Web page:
Garden folklore says using Epsom Salt makes roses bushier, pepper plants larger and lawns greener. This inexpensive household product is magnesium sulphate which may increase chlorophyll production and help plants use phosphorus and nitrogen better. Critics say it does not work. Decide for yourself. Here are easy ways to use Epsom Salt on your garden.
Feed potted plants or houseplants. Substitute an Epsom Salt solution for regular watering once a month. Dissolve 2 tablespoons Epsom Salt per gallon of water. Most plants can be misted with the same solution as a foliar feeding.
Prime the spring soil before planting. Lightly sprinkle up to 1 cup Epsom Salt per 100 square feet. Work into the soil before seeding or planting. Many gardeners believe seeds germinate better. If the soil is magnesium deficient, this will help transplants.
Soak new rose bushes in a bath. The Epsom Salt Industry Council recommends soaking unplanted bushes in 1/2 cup of Epsom Salt per gallon of water to help roots recover. Add a tablespoon of granules to the planting hole.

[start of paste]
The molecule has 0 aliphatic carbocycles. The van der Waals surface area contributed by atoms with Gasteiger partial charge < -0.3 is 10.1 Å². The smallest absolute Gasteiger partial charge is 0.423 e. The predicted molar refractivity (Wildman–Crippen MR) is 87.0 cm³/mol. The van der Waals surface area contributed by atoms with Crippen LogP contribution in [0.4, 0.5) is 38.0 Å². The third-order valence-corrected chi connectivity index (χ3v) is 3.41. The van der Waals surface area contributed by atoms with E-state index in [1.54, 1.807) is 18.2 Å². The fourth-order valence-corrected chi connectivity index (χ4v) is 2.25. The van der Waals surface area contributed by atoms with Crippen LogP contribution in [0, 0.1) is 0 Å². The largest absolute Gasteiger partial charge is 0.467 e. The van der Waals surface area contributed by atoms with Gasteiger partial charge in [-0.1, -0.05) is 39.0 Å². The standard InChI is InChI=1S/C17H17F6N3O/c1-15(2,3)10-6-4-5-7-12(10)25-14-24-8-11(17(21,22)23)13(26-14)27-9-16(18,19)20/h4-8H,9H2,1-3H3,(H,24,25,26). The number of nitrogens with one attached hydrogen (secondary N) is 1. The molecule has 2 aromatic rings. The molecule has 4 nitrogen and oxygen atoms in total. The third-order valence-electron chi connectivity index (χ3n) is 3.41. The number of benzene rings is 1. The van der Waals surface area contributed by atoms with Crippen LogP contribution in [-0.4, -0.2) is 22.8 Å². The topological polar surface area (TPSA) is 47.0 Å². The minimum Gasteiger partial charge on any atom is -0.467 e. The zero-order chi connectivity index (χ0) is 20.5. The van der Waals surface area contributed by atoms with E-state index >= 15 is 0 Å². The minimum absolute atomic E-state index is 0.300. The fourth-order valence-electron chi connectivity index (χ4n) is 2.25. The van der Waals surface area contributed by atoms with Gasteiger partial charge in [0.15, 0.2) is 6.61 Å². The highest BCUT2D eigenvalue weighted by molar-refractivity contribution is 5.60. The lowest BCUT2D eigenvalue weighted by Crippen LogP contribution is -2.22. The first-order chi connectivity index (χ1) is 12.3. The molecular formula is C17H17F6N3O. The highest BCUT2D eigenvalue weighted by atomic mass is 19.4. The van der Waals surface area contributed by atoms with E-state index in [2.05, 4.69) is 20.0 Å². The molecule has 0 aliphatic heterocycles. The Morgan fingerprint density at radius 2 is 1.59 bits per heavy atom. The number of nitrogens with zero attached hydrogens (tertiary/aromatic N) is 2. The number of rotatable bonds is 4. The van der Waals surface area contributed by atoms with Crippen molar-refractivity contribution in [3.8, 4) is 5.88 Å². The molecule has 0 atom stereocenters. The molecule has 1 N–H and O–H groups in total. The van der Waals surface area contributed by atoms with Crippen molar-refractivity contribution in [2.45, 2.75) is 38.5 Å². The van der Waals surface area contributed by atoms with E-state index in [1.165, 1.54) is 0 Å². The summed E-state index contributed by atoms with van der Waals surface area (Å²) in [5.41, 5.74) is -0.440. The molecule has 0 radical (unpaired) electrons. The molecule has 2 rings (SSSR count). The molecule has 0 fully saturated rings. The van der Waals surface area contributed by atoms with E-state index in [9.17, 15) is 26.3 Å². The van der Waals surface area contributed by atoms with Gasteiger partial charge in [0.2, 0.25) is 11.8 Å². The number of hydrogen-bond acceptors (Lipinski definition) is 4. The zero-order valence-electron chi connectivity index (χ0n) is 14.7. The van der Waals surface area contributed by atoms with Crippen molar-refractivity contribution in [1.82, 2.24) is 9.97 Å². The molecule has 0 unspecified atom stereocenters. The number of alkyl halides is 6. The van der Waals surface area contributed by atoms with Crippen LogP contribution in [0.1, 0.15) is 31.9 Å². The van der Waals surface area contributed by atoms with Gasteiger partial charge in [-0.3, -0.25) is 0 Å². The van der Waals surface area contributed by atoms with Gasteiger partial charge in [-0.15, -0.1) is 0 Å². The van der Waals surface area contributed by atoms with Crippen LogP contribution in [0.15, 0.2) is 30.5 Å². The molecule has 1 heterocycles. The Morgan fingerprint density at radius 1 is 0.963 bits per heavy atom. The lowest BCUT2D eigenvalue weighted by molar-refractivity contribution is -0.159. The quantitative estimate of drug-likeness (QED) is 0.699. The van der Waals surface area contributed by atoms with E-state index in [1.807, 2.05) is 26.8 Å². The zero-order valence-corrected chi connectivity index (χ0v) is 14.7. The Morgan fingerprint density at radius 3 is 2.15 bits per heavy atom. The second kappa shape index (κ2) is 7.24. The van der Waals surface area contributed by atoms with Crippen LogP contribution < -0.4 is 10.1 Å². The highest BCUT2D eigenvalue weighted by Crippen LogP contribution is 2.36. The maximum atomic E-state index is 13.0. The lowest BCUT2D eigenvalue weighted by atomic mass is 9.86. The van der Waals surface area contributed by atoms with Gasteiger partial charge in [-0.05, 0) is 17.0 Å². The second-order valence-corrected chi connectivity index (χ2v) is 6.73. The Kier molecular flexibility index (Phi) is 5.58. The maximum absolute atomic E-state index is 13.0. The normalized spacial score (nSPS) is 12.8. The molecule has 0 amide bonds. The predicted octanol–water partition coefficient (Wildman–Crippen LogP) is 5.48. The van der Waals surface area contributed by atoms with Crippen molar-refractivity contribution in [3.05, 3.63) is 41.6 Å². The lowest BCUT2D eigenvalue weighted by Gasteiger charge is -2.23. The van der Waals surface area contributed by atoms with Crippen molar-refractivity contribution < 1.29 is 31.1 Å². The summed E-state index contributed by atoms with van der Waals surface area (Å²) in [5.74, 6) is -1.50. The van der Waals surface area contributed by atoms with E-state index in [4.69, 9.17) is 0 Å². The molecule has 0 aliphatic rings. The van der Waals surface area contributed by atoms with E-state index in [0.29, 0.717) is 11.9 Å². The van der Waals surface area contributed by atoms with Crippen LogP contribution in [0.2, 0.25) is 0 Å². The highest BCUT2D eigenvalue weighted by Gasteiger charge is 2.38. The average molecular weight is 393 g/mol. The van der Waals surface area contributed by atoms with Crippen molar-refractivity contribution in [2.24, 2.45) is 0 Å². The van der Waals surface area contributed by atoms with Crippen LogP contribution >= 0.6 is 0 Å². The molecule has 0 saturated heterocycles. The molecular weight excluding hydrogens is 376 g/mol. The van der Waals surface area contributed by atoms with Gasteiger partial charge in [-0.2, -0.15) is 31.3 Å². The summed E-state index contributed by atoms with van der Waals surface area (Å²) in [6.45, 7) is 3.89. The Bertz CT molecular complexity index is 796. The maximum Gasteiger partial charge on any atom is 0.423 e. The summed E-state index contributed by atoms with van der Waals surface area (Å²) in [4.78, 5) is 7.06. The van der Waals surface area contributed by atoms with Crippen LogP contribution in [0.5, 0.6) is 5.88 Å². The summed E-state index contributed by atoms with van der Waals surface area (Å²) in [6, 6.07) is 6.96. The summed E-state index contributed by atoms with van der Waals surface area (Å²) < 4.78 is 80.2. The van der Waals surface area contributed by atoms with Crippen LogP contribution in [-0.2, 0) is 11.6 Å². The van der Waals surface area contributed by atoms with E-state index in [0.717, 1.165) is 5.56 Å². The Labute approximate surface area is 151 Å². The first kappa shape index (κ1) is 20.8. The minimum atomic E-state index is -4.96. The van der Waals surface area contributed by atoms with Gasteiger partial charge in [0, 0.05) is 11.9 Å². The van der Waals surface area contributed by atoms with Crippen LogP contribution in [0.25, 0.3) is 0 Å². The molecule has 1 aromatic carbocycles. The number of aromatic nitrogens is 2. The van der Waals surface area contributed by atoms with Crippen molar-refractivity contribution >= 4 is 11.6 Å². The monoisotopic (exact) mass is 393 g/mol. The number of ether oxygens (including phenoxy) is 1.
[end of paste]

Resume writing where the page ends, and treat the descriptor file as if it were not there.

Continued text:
Fertilise rose bushes by applying up to 1/2 cup of granules around each plant early in spring and again in fall. Dissolve 1 tablespoon per gallon of water for a foliar spray after leaves appear and again when the roses bloom. Rosarians often recommend more frequent use depending on the soil.
Apply Epsom Salt to tomato and pepper plants. The National Gardening Association asked six regional gardeners to assess this home remedy. According to the NGA, "Four out of the six testers reported that the Epsom salts-treated pepper plants and fruits were larger than the controls. For the treated roses, testers reported greener foliage, bushier plants, and more roses than on the control plants."
Use granules when transplanting tomato and pepper plants. Sprinkle 1 tablespoon around each transplant. This gives the young plant a small boost of magnesium and sulphur.
Spray growing plants. Some growers believe tomatoes and peppers absorb the magnesium better through leaves and recommend spraying 1 tablespoon Epsom Salt per gallon of water at first planting, again when blossoms appear, and finally at fruit set. This may help prevent leaf yellowing later in the season.